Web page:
A couple claim their daughter has been left severely disabled by a catalogue of “inexcusable” maternity ward blunders.
Millie Proudfoot, five, has severe cerebral palsy, cannot speak, walk, or feed herself and requires round-the-clock care.
Her parents Phil, 41, and Alison, 39, claim maternity ward staff missed clear signs she was struggling to survive in her mum’s womb for several hours and only carried out an emergency Caesarean section when she
suffered a heart attack.
The couple, from Brinscall near Chorley, Lancashire, are suing Royal Preston Hospital in a bid to provide their daughter with the “care she desperately needs”.
The family’s ordeal began when Alison, a Job Centre advisor, went into hospital on the evening of May 5, a bank holiday Monday in 2008, suffering severe back pain.
During the night they claim CTG monitor printouts clearly showed Millie’s heart rate repeatedly fluctuating and becoming gradually weaker.
But they said it was not until early the next morning when Phil left hospital to get his eldest son Josh, 14, ready for school, that medics realised Millie was in serious trouble.
Phil, a business advisor, said: “Her heart rate kept dropping off which is quite scary to see. It was a gradual thing all night long.
“At about 5am I said to my wife that I needed to go home and get Joshua ready.
“I asked if there were any issues, but they said everything was fine.
“I got home, made a coffee and the phone rang. It was the maternity ward.
“They said ‘You need to come back. Your wife is being rushed down for a Caesarean section’.
“I got back to the hospital and the room we had been in was in chaos.
“The bed had gone and there were plastic syringe covers on the floor.
“I looked at the CTG trace and I could see the heart rate had gone from 80 beats per minute right down to 50 or 60 and then the trace had come off. It had reached the point they had to do something.”
Medics rushed Millie into intensive care where they resuscitated her for 15 minutes before transferring her to the neo-natal department.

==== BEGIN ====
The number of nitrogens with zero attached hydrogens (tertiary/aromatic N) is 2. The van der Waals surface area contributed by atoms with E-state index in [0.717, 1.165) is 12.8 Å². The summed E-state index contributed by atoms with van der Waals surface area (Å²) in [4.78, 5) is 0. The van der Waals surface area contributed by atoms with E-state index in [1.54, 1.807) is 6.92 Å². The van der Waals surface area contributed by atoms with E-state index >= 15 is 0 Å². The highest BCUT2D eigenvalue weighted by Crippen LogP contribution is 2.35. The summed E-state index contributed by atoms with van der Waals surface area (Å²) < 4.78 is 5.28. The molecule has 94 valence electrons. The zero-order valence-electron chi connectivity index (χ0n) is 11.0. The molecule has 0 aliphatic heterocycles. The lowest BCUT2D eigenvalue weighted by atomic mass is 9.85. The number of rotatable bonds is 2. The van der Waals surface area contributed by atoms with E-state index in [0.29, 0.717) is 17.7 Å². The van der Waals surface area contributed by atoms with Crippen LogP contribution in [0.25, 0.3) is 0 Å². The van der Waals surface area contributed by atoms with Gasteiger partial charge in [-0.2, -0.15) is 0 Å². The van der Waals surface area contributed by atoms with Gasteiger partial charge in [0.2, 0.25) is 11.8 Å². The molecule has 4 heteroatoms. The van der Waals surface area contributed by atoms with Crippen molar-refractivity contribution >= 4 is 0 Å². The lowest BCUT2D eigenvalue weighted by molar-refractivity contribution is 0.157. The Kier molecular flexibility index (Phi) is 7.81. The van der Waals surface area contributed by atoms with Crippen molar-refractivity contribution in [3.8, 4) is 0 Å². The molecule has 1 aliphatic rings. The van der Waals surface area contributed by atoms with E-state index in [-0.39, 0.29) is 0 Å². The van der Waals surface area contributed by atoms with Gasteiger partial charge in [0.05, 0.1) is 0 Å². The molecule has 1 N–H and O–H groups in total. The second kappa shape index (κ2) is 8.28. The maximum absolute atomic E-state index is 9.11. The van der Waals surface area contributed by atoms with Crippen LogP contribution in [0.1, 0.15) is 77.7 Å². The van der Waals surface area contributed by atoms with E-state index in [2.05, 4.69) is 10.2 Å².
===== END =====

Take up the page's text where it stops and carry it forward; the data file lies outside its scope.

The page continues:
Alison had lost a lot of blood during a “hugely traumatic” Caesarean section and Phil spent days walking between his daughter and wife’s bedsides, praying they would recover.
Battling Millie was discharged after just two weeks and Alison recovered quickly, desperate to be at her daughter’s side.
For a month the Proudfoots were engrossed in their new baby as they tried to move on from the ordeal of her birth.
But at a meeting on Friday June 13 they were told she had serious brain damage after suffering hypoxia, where the brain is starved of oxygen.
He said: “It was 12 months of hell from discovering the full extent of her condition.
“The first year was horrible, Millie didn’t sleep, she didn’t settle she wouldn’t take any bottles, she would only be breastfed.”
The couple, who have since had another daughter, Poppy, two, have launched a compensation bid which could run into millions.
Melissa Gardner, a senior associate at JMW Solicitors in Manchester, has sent a letter of claim to Lancashire Teaching Hospitals NHS Foundation Trust.
She said: “It is very saddening to see there were very clear warning signs Millie was not coping well in the womb and there were opportunities to stop her suffering these severe brain injuries. It is devastating and completely avoidable.”
A spokesman for the trust said: “The claim is currently being investigated in accordance with the protocol and a response will be served as soon as a thorough investigation has been carried out.”